Your interview isn't going to consist of a full-blown English test, but there are sure to be a couple of questions. Interviewers will be checking both your understanding of grammar and the English language in general, and your ability to communicate its meaning. Once again, you don't have to be the world's best teacher, but if you can't explain easily what "He managed to open the window" means for example, then you might struggle to impress your interviewer.

Research the core grammar rules and find a few examples of these. Don't panic too much about it or worry that it has to be flawless, it's much more important that you have a great personality than a great command of the English language. Obviously though, if your English is terrible, it's going to be hard to justify hiring you, no matter how radiant your persona.

Step Four: Think About Your Tone

Just like email etiquette, how you speak and present yourself in your interview will be communicating a lot to your interviewer. You should be friendly and warm, whilst being polite and on cue. Don't use too much slang, but don't worry about being too formal and stiff. At the end of the day, most interviewers are normal people looking to hire nice, normal people in turn.

It's highly likely that they will have started out just like you, on the other end of an interview, so they'll understand if you are nervous or a little unsure of things. Project yourself as a nice, friendly person, who is open to life abroad and willing to take on new challenges, and you'll be going a long way toward getting hired.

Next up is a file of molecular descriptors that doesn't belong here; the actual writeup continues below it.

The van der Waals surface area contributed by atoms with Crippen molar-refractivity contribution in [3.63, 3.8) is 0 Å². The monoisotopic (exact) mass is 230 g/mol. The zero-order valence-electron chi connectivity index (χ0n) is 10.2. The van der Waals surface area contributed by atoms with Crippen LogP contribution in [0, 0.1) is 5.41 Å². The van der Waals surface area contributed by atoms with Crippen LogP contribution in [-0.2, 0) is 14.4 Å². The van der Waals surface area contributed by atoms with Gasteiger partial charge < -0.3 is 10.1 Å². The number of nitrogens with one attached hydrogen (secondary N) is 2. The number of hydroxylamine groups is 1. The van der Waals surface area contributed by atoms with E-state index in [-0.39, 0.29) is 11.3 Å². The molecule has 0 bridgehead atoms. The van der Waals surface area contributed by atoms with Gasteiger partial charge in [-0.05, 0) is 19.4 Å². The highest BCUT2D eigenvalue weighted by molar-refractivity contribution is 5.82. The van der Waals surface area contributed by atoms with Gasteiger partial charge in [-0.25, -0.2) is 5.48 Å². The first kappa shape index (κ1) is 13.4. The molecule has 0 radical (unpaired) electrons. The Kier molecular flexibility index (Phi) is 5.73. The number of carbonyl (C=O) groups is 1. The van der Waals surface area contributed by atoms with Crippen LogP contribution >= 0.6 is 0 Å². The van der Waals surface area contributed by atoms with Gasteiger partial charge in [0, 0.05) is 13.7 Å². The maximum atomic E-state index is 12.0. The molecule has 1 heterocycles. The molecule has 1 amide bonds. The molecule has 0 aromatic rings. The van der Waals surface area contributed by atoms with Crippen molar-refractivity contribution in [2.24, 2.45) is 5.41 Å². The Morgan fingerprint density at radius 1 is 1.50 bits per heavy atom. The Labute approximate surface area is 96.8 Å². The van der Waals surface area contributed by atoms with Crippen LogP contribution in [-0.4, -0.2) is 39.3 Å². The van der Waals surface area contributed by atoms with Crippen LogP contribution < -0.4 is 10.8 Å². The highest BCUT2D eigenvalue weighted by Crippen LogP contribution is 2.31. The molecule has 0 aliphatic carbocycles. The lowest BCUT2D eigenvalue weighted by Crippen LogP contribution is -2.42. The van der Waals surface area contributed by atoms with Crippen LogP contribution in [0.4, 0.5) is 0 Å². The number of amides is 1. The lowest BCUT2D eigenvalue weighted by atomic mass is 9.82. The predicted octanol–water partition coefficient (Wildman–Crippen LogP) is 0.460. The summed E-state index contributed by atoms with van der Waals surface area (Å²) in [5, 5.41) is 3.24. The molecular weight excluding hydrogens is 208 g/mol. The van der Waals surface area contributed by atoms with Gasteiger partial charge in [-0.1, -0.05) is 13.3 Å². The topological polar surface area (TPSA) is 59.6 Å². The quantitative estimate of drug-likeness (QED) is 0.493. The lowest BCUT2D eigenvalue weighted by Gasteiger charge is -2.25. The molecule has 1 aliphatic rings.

Step Five: Make A List

List all the things that make you right for the job. Think of examples of times when:

  • You lived or travelled alone,
  • You demonstrated independence,
  • You worked with children (if relevant to this job),
  • You taught something (if possible),
  • You did anything else related to teaching or living abroad.

You won't exactly be expected to list them all off in the interview, but having these reasons in your head will give you the opportunity to mention them if asked related questions. It will also make you a lot more confident about your suitability for the job, and that in turn will be reflected in your whole interview.

Step Six: Have A Practice Interview

If possible, ask a friend or family member to practice asking you some basic questions. Why you'd be a good teacher, why you want to live in X country, what examples you can give of when you lived or traveled alone or were independent in another sense.

It's more to practice getting your answers clear in your head than anything else, so if there's nobody to help you, practice in front of a mirror to getting yourself doing it more smoothly.

Conclusion: Preparation Is King

As mentioned at the beginning of this article, the preparation you do will make the difference between getting hired or not. This cannot be stressed enough. Nobody likes to interview somebody who is unsure of their answers, doesn't seem to know what they're applying for, and doesn't seem suitable for the job. Imagine the relief an interviewer will feel when it's your turn, and you've prepared more than anybody else!